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Turning its back on greenback: Russia slashes share of US dollar in international reserves

Turning its back on greenback: Russia slashes share of US dollar in international reserves
The Central Bank of Russia continues to work on diversifying its foreign exchange reserves, and is gradually moving away from the US dollar, the head of the regulator Elvira Nabiullina says.

According to the bank governor, Russia’s slower economic growth during the two years through 2015 after Western sanctions were introduced, had a huge negative impact on the country’s gold and foreign currency reserves. Back then, the holdings reportedly shrunk to $356 billion.

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“However, the reserves have recovered, currently standing at $490 billion,” Nabiullina said in an interview with Japanese financial daily Nikkei on the sidelines of the St. Petersburg Economic Forum. “We are currently working on diversification of the national holdings in order to use them under various economic and geopolitical conditions.”

Nabiullina stressed that cutting the share of the US dollar is one of the most important focus areas for the country’s regulator. She added that while eliminating the role of the greenback, the Russian central bank has been gradually increasing the share of the euro, yuan and gold in its foreign reserves.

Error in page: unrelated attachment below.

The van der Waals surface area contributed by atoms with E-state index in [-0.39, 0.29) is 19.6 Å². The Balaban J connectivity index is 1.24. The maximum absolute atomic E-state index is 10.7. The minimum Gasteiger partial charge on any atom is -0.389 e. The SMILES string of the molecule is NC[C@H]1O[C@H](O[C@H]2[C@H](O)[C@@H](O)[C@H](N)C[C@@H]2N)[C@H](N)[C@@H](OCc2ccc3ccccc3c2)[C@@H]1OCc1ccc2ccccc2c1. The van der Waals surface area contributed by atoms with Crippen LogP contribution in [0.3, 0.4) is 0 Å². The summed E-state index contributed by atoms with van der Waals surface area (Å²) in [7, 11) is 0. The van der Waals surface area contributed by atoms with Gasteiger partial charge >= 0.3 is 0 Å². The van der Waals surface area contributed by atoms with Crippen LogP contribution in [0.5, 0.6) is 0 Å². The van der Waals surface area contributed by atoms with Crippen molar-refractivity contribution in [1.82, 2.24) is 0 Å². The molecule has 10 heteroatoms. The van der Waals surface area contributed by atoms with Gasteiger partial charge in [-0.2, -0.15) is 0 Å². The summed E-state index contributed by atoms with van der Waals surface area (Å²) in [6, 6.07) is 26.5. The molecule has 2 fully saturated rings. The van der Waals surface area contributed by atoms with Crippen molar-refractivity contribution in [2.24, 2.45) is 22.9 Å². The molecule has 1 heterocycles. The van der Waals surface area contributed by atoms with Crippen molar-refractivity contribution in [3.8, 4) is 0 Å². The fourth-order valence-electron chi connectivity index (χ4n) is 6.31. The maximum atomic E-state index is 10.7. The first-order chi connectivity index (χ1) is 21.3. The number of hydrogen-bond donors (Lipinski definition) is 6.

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She added that current volumes of holdings allow the government to maintain financial stability in the Russian economy. Last month, Nabiullina said that the central bank projected reserves to reach half-a-trillion dollars in the near future, providing Russia’s economy with a more adequate margin of safety to tackle crisis-like episodes.

Russia’s international reserves are highly liquid foreign assets comprising stocks of monetary gold, foreign currencies and Special Drawing Right (SDR) assets, which are at the disposal of the Central Bank of Russia and the government.

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